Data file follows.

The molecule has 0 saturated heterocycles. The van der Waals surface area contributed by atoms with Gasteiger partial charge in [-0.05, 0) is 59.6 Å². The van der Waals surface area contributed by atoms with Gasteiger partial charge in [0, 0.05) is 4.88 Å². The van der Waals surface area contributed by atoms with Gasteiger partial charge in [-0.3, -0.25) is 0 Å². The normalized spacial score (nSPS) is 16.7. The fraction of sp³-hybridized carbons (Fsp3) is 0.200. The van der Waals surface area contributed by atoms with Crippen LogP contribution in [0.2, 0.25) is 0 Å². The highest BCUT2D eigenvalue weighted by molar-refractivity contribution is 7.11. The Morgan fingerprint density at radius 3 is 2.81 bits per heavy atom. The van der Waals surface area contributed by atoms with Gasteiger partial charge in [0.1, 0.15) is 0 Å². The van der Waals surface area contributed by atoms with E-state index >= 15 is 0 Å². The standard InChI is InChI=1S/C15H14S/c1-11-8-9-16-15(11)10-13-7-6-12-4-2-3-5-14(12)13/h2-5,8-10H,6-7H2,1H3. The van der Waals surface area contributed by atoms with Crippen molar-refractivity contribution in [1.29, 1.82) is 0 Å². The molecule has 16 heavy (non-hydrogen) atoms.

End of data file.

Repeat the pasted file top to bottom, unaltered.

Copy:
The molecule has 0 saturated heterocycles. The van der Waals surface area contributed by atoms with Gasteiger partial charge in [-0.05, 0) is 59.6 Å². The van der Waals surface area contributed by atoms with Gasteiger partial charge in [0, 0.05) is 4.88 Å². The van der Waals surface area contributed by atoms with Gasteiger partial charge in [-0.3, -0.25) is 0 Å². The normalized spacial score (nSPS) is 16.7. The fraction of sp³-hybridized carbons (Fsp3) is 0.200. The van der Waals surface area contributed by atoms with Crippen LogP contribution in [0.2, 0.25) is 0 Å². The highest BCUT2D eigenvalue weighted by molar-refractivity contribution is 7.11. The Morgan fingerprint density at radius 3 is 2.81 bits per heavy atom. The van der Waals surface area contributed by atoms with Gasteiger partial charge in [0.1, 0.15) is 0 Å². The van der Waals surface area contributed by atoms with E-state index >= 15 is 0 Å². The standard InChI is InChI=1S/C15H14S/c1-11-8-9-16-15(11)10-13-7-6-12-4-2-3-5-14(12)13/h2-5,8-10H,6-7H2,1H3. The van der Waals surface area contributed by atoms with Crippen molar-refractivity contribution in [1.29, 1.82) is 0 Å². The molecule has 16 heavy (non-hydrogen) atoms.